I hope the project will produce a quality literary journal that can be a satisfactory outcome for both the editors in the class and the writers and artists who bravely submitted their work.

Ashley Bentley says:

  • What are your experiences coming into the project?

I contributed to the production of an online historical journal about the Irish immigrant experience in Australia last year.

  • What is your favourite part about the Ogham Stone project?

The structure of the project, for example: there has been no confusion about the allocation of responsibilities (As of yet, anyway)

  • What are your hopes for the project?

Quality over quantity is important in an exercise like this, and I don’t think people should be burdened with awkward responsibilities just because they have experience in that area.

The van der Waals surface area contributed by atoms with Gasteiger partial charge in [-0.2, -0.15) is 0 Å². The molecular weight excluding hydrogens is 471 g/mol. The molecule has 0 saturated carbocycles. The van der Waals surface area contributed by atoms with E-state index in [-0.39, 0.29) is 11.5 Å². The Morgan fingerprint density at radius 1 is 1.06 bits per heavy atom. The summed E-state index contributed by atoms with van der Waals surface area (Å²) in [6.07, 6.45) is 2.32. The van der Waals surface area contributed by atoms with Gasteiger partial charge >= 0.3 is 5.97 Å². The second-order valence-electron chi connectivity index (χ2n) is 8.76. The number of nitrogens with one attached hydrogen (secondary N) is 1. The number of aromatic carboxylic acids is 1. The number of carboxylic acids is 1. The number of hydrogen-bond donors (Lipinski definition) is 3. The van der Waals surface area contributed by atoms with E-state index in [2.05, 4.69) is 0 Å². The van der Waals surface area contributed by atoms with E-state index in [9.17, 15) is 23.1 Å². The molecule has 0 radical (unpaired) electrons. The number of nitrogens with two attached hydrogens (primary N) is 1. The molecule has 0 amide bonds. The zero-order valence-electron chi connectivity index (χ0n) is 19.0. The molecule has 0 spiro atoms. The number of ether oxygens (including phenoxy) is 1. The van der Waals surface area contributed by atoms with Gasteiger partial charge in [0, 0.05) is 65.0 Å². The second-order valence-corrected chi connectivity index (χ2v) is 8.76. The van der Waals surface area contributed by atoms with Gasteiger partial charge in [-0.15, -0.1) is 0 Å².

Ciara Gordon says:

  • What are your experiences coming into the project?

I’ve done public relations for different events, so I have experience in the area of Communications, but none for the actual journal itself!

  •  What is your favourite part about The Ogham Stone project?

I’m really enjoying getting to see different perspectives from others in my group, and getting to see how a literary journal comes together.

  • What are your hopes for the project?

I hope that this experience will be equal parts enjoyable and successful for everyone involved in it, and that the launch nights will go well!

Kevin O’Connor (who likes to keep it short!) says:

I was the reporter for a community magazine “Ballinasloe Life” for 7 months, so I have experience in printing and writing for magazines
My favourite part (only part) so far is reading the submissions. It’s fun to read other people’s stories.
I hope the project wont rob me of too much sleep over the course of publication!

By Mayuri Goswami